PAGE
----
If you’ve ever had to deal with older PCs—perhaps you’re trying to transfer files out from your old computer—then chances are you’ve noticed how slow it is. A big part of why these computers are slow can typically be attributed to them still using mechanical hard disk drives (HDD). Microsoft though is trying to chance that, by pushing manufacturers to stop using HDDs as the main storage in PCs, and to use SSDs instead.
According to a report by Tom’s Hardware, Microsoft has reportedly told manufacturers that they need to stop using HDDs by next year. Apparently, Microsoft had originally informed them to make the switch to SSDs by this year, but following some push back from the manufacturers, they have agreed to meet in the middle by only making the full switch to SSDs by 2023.
Microsoft themselves though has not made SSDs a formal requirement for Windows 11 yet. The official Windows 11 requirements notes that only a minimum of 64GB of storage is needed to install Windows 11, with no mention on whether or not that 64GB needs to be on an SSD or not. That being said, there are some Windows 11 features that will only work if your PC is using an SSD, such as DirectStorage and Windows Subsystem for Android.
Of course, chances are you might not even have noticed such issues if you’ve already been using an SSD for years. A number of manufacturers though still do actually sell prebuilt PCs with HDDs as their primary form of storage, especially when it comes to entry level desktops and/or business computers.
A quick look online shows brand new offerings such as Lenovo’s ThinkCentre Neo 50t Tower coming with a 1TB 7200RPM HDD as the primary storage option. Priced at RM3,309, this is a PC with a 12th Gen Intel Core i5-12400 processor, though with such slow storage it might not feel like it. Other manufacturers that we’ve also found selling new PCs with old school HDDs include HP, and Dell.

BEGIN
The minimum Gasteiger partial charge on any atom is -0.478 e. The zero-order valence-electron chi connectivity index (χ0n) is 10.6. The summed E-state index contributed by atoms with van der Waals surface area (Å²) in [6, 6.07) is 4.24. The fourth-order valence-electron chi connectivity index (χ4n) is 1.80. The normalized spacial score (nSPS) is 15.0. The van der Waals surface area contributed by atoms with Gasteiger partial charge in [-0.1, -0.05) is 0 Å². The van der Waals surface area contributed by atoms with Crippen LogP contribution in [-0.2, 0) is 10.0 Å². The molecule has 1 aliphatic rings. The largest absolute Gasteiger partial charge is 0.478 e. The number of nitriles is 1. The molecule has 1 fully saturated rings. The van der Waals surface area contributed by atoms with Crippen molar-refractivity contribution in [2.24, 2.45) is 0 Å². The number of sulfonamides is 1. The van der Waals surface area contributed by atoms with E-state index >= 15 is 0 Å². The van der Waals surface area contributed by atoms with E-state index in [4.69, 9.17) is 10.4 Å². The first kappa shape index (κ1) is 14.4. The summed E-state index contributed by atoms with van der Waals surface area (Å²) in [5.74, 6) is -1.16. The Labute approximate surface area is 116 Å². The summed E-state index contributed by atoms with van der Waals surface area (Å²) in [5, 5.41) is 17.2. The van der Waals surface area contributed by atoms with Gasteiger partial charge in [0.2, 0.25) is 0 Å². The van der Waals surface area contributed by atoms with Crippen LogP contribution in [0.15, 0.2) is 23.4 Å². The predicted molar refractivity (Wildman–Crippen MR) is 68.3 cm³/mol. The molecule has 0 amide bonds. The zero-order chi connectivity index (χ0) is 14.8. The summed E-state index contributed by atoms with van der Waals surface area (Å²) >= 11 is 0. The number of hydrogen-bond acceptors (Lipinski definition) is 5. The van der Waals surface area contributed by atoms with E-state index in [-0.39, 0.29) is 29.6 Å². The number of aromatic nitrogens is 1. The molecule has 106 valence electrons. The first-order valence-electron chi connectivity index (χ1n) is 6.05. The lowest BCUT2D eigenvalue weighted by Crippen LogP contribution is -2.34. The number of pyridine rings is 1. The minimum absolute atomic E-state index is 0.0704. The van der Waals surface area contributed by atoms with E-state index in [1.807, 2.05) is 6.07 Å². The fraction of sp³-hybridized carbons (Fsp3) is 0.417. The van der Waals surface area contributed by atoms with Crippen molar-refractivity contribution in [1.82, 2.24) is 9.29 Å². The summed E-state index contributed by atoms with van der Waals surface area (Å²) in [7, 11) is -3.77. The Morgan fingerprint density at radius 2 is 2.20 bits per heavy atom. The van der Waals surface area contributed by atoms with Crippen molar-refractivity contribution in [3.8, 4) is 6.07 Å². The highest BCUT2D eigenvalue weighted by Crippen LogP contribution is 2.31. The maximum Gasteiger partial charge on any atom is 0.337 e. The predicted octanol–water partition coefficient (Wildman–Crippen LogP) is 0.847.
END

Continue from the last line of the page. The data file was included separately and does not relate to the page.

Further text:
That’s not to say there isn’t a reason behind why these manufacturers still use HDDs for their PCs. A 1TB HDD costs around the same as a 256GB SSD, but offers nearly quadruple the storage size. Furthermore, 256GB of storage is also often not enough capacity for most users, but going up to a 512GB SSD could end up making these typically entry level or business PCs priced too high for their target market. For the most part though, a large chunk of PCs these days already do have at least a 256GB SSD, with options to have a HDD for bulk storage too.
Microsoft so far has not commented on the issue, but it does look like SSDs have finally completed taking over HDDs as the primary form of storage for PCs. Hopefully though that won’t cause SSD prices to go up as manufacturers increase demand for them.